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Apache 2.2.17 PHP 5.3.3

Currently, my app doesn't use gzip, but I would like it to. However, I'm not sure of a few things:

  1. I know that IE6 has problems with it; no need to go back over those here.
  2. What benefits/drawbacks are there to implementing this in Apache (mod_deflate) vs PHP? Do they basically produce the same result? I assume Apache would be more efficient, is this a correct assumption?
  3. The app generates quite a few types of responses: pdf, xml, zip, xls, csv, images (see next point), and of course the normal AJAX-type stuff.
  4. I've seen that many examples choose not to gzip images, why is this? Is it due to the assumption that most images are already in a compressed format, or does it have to do with it being binary data? I do create some images dynamically, and serve others statically.
  5. I also stream audio files (wav, mp3) via a PHP mechanism; any gotchas here?

Essentially, if you've implemented gzip on a mature site, and run into problems, I'd love to know what those were, and what you did to work-around these problems. Thanks!

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1  
Related: stackoverflow.com/questions/388595/… –  Pekka 웃 Nov 2 '10 at 19:02

2 Answers 2

up vote 5 down vote accepted
  1. Nothing else to be said

  2. Do it in Apache, it is easy to set up and requires no change to your code. You can also set it up easily to compress css and js files if you want.

  3. Apache can be set to compress only specific file types

  4. Compressing an already compressed file will almost always result in a larger file. If you have uncompressed images, like bmps, you will get better results using a compression technique specific to images than using gzip, so you are better off just converting them to gif, png, jpg depending on your needs.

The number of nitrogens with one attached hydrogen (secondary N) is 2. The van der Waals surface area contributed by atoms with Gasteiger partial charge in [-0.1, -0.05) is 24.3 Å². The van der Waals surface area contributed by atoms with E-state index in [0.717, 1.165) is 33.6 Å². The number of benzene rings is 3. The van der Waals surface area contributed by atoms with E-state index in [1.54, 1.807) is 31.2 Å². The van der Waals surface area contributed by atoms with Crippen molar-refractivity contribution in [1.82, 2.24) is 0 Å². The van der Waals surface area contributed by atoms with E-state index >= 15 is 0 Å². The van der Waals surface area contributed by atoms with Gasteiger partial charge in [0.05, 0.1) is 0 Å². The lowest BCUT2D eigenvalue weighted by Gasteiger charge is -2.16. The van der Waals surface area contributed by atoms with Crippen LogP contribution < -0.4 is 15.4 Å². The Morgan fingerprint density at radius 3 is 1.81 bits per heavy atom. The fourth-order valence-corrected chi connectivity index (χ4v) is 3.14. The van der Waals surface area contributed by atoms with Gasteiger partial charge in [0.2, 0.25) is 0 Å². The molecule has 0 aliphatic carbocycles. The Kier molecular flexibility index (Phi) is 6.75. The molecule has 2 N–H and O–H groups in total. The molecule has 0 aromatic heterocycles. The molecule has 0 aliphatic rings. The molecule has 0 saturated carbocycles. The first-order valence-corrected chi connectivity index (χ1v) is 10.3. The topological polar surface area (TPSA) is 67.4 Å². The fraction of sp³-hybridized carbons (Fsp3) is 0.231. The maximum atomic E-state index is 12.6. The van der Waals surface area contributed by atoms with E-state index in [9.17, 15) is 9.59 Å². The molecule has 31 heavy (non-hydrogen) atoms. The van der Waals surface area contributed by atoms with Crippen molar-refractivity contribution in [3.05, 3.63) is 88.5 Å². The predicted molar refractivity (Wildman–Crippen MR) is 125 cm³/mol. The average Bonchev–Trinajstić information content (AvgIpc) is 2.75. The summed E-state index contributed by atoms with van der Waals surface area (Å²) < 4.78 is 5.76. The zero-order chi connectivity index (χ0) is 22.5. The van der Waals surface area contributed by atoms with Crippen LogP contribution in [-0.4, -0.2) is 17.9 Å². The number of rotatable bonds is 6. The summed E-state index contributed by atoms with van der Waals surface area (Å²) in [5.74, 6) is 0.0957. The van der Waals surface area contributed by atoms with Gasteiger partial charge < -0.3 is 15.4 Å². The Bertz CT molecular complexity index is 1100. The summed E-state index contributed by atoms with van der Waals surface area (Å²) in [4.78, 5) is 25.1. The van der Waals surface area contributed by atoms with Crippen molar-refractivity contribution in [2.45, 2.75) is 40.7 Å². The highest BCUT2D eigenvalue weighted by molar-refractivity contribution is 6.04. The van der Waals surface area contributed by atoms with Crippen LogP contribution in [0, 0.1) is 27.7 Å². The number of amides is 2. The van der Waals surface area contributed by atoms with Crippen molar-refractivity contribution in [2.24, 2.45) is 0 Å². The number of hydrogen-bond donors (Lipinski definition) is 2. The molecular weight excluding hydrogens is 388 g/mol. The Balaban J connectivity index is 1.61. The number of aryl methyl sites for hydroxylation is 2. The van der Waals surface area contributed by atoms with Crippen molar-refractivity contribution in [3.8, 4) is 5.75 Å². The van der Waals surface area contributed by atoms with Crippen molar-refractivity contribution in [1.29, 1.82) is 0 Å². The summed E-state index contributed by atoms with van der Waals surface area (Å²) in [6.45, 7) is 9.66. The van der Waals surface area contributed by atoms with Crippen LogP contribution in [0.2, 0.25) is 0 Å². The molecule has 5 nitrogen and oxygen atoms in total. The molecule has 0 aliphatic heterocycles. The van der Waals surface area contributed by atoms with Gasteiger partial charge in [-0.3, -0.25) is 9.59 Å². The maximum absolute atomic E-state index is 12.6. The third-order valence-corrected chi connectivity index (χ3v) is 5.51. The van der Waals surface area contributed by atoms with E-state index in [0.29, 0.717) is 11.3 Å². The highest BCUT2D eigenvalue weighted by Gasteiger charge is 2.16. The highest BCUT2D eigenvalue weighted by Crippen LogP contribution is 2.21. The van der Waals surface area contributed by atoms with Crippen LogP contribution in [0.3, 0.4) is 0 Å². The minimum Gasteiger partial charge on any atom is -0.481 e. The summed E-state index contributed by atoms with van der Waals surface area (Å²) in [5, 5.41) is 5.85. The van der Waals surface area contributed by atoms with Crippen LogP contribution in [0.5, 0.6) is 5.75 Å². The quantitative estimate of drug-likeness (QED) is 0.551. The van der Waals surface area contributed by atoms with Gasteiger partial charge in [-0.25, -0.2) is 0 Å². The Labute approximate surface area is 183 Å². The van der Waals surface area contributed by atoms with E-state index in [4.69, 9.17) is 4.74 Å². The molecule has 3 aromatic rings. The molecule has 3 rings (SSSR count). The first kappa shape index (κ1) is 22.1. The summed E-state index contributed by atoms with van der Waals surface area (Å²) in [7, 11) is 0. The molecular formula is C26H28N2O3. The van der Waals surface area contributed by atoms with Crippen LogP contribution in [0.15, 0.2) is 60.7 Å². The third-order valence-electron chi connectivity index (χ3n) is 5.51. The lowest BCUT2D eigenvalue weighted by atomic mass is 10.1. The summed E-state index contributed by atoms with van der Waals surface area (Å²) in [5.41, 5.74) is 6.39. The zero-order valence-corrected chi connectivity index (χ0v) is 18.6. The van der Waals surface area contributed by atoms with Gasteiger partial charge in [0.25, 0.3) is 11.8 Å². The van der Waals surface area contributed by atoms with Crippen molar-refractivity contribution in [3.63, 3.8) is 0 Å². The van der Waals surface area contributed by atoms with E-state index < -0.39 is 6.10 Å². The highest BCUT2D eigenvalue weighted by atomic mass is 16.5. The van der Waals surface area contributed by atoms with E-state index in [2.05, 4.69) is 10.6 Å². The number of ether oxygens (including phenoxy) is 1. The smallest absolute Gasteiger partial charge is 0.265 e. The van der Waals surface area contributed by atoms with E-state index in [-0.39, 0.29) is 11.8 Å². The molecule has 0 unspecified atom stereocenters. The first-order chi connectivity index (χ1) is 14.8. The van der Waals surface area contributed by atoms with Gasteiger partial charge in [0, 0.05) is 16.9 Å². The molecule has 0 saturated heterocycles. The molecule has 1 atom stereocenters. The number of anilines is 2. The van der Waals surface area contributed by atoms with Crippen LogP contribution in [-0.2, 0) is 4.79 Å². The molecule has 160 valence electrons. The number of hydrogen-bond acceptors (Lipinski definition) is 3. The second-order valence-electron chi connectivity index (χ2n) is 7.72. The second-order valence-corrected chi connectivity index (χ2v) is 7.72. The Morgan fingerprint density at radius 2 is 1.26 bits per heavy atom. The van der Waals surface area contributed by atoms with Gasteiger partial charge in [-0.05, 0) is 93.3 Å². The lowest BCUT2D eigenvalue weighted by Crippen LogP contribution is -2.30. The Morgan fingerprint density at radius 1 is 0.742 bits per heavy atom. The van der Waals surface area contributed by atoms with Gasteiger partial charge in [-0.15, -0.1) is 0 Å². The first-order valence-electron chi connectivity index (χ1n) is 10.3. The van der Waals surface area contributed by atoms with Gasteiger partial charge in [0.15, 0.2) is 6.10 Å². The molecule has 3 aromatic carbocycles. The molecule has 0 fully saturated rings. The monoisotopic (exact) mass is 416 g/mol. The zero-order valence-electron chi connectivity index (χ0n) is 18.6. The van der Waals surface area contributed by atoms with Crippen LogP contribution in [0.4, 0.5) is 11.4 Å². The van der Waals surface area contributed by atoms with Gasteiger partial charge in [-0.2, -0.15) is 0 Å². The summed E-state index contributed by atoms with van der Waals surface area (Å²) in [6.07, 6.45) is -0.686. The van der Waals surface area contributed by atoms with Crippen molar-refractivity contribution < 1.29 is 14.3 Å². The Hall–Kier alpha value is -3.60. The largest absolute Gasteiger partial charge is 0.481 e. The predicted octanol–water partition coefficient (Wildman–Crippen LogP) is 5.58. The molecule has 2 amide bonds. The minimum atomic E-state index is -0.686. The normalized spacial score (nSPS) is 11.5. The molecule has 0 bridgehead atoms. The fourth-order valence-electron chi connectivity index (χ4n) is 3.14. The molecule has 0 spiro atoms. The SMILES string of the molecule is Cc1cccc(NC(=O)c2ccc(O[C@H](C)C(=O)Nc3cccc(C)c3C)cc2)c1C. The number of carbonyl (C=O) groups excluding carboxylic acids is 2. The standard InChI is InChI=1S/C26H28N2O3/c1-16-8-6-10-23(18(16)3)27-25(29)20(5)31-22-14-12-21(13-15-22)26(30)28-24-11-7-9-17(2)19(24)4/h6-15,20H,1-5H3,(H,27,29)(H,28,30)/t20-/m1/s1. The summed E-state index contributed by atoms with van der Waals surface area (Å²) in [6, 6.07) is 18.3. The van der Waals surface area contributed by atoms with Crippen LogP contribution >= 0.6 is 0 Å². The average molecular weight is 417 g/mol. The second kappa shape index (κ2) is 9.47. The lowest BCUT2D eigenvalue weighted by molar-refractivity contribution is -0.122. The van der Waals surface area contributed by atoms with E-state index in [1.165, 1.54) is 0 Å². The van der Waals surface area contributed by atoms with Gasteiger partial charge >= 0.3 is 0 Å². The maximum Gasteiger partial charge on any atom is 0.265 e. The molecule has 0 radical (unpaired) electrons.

5. I am not sure about streaming, but the same as images applies to audio. If it is already compressed, don't compress it again, and if it is not, use a compression technique specific to the type.

Basically, gzip is great for compressing text files so I would set Apache to compress those. For anything else, there are better solutions if you need it.

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Thanks, very insightful. I wasn't aware that double-compressing could have such a negative effect, although it does make sense to use any context-native compression available (like gif vs bmp) in lieu of general gzip compression. –  ken Nov 2 '10 at 20:37
    
Its something that a lot of people don't realize, but compression needs a way to go back to the original. That means that it needs to map any possible input into a unique output, and there is mathematically no way it can always go smaller. There will be some inputs that have to be mapped to a larger output. So each compression technique has a specific set of files it works well on, and others it doesn't. –  Alan Geleynse Nov 2 '10 at 20:40

Other than bmp's (if you see someone using them over the wire, prepare your shotgun), images are mostly already compressed, including jpeg's, png's and gif's.

I use this in my static subdomains, compiled from some online resources (which can be found easily Googling):

# Insert filter
<FilesMatch "(?i)^.*\.(js|css|html?|php3?|xml|txt)$">
    SetOutputFilter DEFLATE
</FilesMatch>
# *.cache.js and *.cache.css files are only checked after 6 month (e.g. jQuery.1.4.2.cache.js)
<FilesMatch "(?i)^.*\.(cache)\.(js|css)$">
    FileETag None
    ExpiresActive On
    ExpiresDefault "access plus 6 month"
</FilesMatch>
#AddOutputFilterByType DEFLATE text/html text/plain text/css text/javascript

# Netscape 4.x has some problems...
BrowserMatch ^Mozilla/4 gzip-only-text/html

# Netscape 4.06-4.08 have some more problems
BrowserMatch ^Mozilla/4\.0[678] no-gzip

# MSIE masquerades as Netscape, but it is fine
BrowserMatch \bMSIE !no-gzip !gzip-only-text/html
# Don't compress images
#SetEnvIfNoCase Request_URI \.(?:gif|jpe?g|png)$ no-gzip dont-vary

# Make sure proxies don't deliver the wrong content
Header append Vary User-Agent env=!dont-vary

The only special thing I've added is that I cache *.cache.js and *.cache.css files for 6 months, since they rarely change. E.g. jqueryui.cache.css

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Respectfully, I didn't ask for an implementation. Rather, I'm looking for any potential pitfalls that I might encounter, or things I should be aware of. –  ken Nov 2 '10 at 20:35
1  
I see, I could've been a bit more clear. That implementation has worked in many production environments, inluding most -if not all- of the points in your question. Rather than use as-is, I thought it as something one can get ideas off. –  Halil Özgür Nov 3 '10 at 7:32

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